The Nagas

Hill Peoples of Northeast India

Project Introduction The Naga Database

miscellaneous papers, notebooks and letters on Nagas by Ursula Graham Bower, 1937-1947

caption: Tangkhul pottery-making
medium: notes
person: Shangshum
ethnicgroup: Tangkhul
location: Nungbi Khulen Nungbi Khunou (Nungbi Khunao)
person: Graham Bower/ Ursula
date: 1937-1946
person: private collection
text: In Manipur State, a few miles on the Indian side of the Assam-Burma border, are the two Tangkhul Naga villages of Nungbi Khulen and Nungbi Khunao. They are the only villages in the district to lie near suitable clay, and they have the monopoly of pottery-making in the Tangkhul area.
text: Not all the villagers are potters, but those who are make a good living at it. Both the men I watched at work wore large and expensive wine-red cloths, and one had a white sweater imported from the Plains, always a mark of prosperity. They worked in the street of Nungbi Khunao and all their tools and materials were brought out from a neighbouring house. No wheel was used. The clay was rolled up round a bamboo to bring it to the right shape, and then, as with some of the Manipuri potters, it was shaped with crude tools and the hand on top of a tall wooden block round which the potter walks.
text: The materials used were dry, powdered clay, stone-dust, and water. Tools included a pestle, a sharp edged strip of bamboo, and two implements like rough wooden spades, which were used for mixing the clay.
text: First of all stones were brought in a basket, and one or two of them were hammered to a fine powder. They broke easily, and were dust in a few minutes. Then the dust was mixed with half the quantity of powdered clay and enough water to moisten it thoroughly. This mixture was pounded in a wooden trough till smooth, and then shaped with the hands on a board into a long strip about an inch thick. Next this strip was patted out with the hand, till it was half the thickness, and the edges were trimmed with a sharp bamboo sliver. A round, flat cake was then shaped for the base of the pot and set ready on the working block. Then the strip was rolled up round a bamboo - in this case a water-vessel - and stood upright on the base. The roll of clay was shaken into position, the bamboo was removed, the edges were joined, and the sides and base were worked together.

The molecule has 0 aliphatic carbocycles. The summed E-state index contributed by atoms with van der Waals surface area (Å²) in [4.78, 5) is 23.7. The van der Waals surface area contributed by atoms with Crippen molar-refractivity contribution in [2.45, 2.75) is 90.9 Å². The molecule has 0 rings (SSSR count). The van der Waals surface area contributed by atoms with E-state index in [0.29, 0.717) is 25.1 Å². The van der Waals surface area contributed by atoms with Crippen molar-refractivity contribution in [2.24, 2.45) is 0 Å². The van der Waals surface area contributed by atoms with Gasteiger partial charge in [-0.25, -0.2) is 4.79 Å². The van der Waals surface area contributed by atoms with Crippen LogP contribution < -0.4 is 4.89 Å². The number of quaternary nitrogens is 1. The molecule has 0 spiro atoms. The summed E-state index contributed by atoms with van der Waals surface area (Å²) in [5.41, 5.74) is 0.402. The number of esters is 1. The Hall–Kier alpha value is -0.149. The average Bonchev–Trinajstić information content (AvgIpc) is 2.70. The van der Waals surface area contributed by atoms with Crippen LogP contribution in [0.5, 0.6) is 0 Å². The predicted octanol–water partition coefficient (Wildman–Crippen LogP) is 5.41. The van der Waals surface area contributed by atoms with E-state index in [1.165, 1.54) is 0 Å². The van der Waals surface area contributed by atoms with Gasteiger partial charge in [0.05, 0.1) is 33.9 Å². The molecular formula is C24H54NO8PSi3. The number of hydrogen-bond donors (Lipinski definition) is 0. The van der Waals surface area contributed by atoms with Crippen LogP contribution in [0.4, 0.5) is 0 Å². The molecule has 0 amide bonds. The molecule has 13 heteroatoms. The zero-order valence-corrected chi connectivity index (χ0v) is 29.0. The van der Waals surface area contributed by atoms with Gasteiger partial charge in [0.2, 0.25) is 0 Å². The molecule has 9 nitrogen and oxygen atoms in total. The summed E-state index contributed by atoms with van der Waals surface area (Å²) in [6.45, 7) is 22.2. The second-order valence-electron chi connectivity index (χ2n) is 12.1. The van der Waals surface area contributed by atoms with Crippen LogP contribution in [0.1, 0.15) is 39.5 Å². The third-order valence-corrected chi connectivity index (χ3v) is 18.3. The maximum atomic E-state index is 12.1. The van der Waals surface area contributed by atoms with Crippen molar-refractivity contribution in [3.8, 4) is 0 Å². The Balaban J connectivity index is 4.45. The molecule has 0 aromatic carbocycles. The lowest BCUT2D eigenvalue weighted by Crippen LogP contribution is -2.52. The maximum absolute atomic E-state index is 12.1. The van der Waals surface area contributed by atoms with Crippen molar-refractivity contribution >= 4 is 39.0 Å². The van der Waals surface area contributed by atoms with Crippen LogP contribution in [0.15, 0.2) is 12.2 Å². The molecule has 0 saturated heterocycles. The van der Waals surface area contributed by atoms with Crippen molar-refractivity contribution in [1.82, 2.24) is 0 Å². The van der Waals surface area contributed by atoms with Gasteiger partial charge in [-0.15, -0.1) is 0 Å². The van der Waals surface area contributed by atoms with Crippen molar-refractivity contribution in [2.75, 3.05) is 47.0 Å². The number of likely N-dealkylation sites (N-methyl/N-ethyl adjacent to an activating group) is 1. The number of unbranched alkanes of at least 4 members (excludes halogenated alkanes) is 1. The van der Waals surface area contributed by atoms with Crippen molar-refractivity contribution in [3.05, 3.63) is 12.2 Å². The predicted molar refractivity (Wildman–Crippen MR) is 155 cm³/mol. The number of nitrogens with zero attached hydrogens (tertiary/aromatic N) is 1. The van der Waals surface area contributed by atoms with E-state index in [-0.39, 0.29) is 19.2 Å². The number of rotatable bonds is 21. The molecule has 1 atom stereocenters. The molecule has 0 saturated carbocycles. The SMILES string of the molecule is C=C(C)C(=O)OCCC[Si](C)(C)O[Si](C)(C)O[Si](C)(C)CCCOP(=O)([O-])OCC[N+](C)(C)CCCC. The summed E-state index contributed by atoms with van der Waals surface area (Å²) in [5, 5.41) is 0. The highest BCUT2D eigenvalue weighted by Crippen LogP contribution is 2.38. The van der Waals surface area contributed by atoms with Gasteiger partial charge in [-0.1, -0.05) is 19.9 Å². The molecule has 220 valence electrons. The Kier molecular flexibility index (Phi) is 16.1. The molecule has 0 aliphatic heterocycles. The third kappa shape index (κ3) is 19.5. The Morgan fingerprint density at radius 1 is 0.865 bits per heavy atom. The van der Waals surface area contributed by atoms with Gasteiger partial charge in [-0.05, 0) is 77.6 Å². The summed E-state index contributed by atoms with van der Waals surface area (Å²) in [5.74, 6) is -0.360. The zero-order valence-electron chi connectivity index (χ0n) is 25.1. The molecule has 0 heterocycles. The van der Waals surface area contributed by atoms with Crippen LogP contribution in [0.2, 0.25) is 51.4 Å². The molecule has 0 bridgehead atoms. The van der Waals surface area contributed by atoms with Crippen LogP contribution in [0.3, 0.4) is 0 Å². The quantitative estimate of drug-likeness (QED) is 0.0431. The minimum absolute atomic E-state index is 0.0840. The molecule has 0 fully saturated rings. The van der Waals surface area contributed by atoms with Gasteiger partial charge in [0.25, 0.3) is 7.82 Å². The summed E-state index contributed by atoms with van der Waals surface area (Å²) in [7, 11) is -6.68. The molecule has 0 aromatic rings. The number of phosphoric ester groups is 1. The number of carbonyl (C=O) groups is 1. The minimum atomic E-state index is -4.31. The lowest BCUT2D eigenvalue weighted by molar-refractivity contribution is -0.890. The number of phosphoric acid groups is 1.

text: Next the walls of the pot were patted thin, and pressed and worked into shape, the potter backing round and round the pedestal, one hand inside the pot, the other working outside with a flat patter. This was the longest part of the process, and took twenty minutes or more. The outside was scraped smooth with the slip of bamboo. The rim and handles were made from rolls of clay, fitted to the pot, and worked to the finished shape, and the pot was then ready for firing.
text: Firing is done in the open, and the smoke makes the villages conspicuous for miles. The finished ware is black, coarse and strong and is made in several shapes beside the two pictured, though these are the most common, and it is traded to all the neighbouring villages.
text: List of prints
text: 8a. Pounding the mixture of stone-dust, clay and water with a rice-pestle in a wooden trough, to make it smooth.
text: 8b. The prepared clay is shaped into a long, narrow strip. On the left of the picture are a basket of stones, a bamboo water-vessel with ladle, a hard stone used to pulverize the others, and a small basket to hold dry clay.
text: 8c. Strip of the second pot prepared for patting thin. In the background Shangshum, the white-jerseyed potter, is at work on the first pot. Behind the second potter's knee can be seen the clay base, laid ready o the pedestal which serves as a work-table.
text: 8d. Patting the clay strip flat.
text: 8e. Trimming the strip with a sharp strip of bamboo.
text: 8f. The strip is rolled up round a bamboo water-vessel.
text: 8g. Strip and bamboo are set up on the prepared base. The clay is shaken free of the bamboo and eased out to fit the base.
text: 8h. The clay is thinned by beating and brought gradually to shape.
text: 8i. The pot begins to take shape.
text: 8j. Attaching handles.
text: 8k. The finished pot. The potter is cutting it from the board with a slip of bamboo.